Woolwich, Maine - Solar Power
A grid-tied solar electric system recently installed on a barn in Woolwich, Maine

There is a common misconception than being “off the grid” is the ultimate goal is sustainability and that off-grid homes are, by their nature, greener and more energy efficient than conventional “on the grid” homes.

Many people say they want to get “off the grid,” when really what they mean is that they want to reduce their energy usage and switch to renewable forms of energy.

The good news – you don’t have to be “off the grid” to enjoy the benefits of renewable energy!

In fact, your conventional home is only a few smart steps away from dramatically shrinking its carbon footprint. We’ll talk about this in a moment – first, let’s demystify “off the grid” versus “grid tied.”

What Does Off-Grid Really Mean?

“Off grid” just means a home that is not connected to the utility grid. While these homes are often designed to be more energy-efficient and sustainable than conventional homes, there is no requirement in the term “off grid” that makes them so.

In fact, a home that is “off grid” can be just as much of a power hog as a regular home, and use a gasoline-powered generator for all of their electric needs. Hardly green OR renewable!

The reality is that power generated off the grid is significantly more expensive, KW/hr to KW/hr, as power generated while tied to the grid. The grid has numerous efficiencies of scale – from generation to transmission – that isn’t achieved in an off-grid set-up.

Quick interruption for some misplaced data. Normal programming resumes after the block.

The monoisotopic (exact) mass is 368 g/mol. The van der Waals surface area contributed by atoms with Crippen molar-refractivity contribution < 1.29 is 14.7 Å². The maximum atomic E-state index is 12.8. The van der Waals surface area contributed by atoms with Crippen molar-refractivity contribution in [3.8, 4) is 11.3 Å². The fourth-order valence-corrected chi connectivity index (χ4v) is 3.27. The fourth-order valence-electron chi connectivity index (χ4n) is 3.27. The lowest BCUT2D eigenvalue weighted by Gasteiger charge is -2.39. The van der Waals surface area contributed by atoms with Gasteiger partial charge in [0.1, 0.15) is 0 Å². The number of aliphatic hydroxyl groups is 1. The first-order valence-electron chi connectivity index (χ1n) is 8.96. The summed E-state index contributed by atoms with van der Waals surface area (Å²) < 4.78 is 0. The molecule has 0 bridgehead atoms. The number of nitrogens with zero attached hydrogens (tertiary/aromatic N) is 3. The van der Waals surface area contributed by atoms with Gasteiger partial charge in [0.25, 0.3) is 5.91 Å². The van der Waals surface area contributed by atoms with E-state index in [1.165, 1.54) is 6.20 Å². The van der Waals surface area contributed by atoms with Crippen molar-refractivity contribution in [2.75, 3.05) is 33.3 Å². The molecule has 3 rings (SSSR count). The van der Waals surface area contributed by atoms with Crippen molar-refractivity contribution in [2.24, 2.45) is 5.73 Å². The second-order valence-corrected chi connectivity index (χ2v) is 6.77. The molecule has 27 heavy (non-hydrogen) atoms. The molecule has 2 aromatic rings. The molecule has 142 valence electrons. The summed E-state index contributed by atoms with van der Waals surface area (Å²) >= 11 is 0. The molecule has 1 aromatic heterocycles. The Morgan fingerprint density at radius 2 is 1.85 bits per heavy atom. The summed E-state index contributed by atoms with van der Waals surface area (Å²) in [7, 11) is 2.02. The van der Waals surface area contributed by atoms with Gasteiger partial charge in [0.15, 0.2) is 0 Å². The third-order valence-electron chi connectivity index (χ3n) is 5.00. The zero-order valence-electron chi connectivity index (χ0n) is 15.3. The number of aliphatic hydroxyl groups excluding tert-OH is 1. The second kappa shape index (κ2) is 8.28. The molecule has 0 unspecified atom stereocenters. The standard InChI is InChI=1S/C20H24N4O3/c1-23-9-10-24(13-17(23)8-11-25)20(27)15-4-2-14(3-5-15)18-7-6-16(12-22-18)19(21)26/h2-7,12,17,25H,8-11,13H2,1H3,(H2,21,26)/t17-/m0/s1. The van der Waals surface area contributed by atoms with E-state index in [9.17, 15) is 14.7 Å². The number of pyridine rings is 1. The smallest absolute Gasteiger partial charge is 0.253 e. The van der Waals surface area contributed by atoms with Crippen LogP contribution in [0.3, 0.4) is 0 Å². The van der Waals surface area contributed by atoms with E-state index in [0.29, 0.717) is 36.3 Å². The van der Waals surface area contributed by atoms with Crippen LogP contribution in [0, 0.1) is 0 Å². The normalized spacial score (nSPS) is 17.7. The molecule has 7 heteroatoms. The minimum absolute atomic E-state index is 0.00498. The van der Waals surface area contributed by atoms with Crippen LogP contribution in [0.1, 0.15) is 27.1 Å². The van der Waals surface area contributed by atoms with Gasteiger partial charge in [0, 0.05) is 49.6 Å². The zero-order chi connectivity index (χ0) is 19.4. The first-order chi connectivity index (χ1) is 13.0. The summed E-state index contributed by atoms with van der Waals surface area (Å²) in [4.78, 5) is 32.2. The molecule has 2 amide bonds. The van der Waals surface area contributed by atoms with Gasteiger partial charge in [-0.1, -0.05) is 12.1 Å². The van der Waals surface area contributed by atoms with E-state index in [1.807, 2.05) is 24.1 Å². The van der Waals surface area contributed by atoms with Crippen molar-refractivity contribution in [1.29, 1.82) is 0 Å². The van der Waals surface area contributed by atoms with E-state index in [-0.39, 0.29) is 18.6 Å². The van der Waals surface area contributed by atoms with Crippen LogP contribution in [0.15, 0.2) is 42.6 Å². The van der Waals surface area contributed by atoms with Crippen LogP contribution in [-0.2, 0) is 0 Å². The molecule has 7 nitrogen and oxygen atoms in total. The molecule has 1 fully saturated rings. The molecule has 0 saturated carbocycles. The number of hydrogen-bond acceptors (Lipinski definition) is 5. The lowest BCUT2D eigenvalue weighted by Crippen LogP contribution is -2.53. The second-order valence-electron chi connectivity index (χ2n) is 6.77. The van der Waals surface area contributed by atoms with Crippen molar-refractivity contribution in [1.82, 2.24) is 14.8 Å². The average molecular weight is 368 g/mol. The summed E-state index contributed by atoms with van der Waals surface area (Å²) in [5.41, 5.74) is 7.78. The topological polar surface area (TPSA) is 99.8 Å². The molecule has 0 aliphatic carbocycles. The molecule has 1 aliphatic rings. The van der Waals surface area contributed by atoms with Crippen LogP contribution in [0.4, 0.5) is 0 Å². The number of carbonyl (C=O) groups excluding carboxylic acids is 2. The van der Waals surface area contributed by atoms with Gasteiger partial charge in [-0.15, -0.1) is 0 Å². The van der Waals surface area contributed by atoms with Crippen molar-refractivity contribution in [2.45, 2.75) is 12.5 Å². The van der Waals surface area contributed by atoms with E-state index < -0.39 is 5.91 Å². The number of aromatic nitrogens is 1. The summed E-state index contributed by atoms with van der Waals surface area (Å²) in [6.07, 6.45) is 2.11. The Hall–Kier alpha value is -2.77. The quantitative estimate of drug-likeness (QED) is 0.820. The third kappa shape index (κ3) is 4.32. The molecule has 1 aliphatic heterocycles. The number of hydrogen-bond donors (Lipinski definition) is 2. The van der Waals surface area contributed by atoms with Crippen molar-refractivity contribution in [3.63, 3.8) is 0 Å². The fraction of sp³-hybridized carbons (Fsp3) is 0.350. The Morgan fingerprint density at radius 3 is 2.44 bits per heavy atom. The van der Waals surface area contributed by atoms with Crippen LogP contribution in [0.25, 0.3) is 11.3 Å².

Because electricity generated off the grid is so expensive, it only makes sense that these homes should use less power. It’s pure economics!

So Why Would Anyone Go Off-Grid in the First Place?

When people think of “off grid,” they probably think of images from the early days of solar power, when people were moving far out in the country to get back to the land and live a more sustainable existence.

Of course, moving far away from civilization brings its own share of challenges and environmental implications. Unless you’re planning to become a hermit, you still are going to need roads to get to your off-grid home, and won’t you want some sort of electricity?

Creating power lines is expensive and destructive. It can cost tens of thousands of dollars per mile to run power lines to a distant homestead.

In these situations, where connecting to the utility grid will easily outweigh the costs of a clean, renewable energy system, being off the grid can make economic and environmental sense.

Most People Don’t Live Far From Power Lines

Most people live near other people, which means that most people don’t need the hassles and expense of an off-grid renewable energy system.

Instead, we can install a solar power electrical system that interacts with the grid – offsetting our home’s energy use and providing surplus power to our neighbors. In effect, we are becoming our own miniature power plant!

This kind of system is called grid-tied solar power.

What Makes Grid-Tied Different than Off-grid?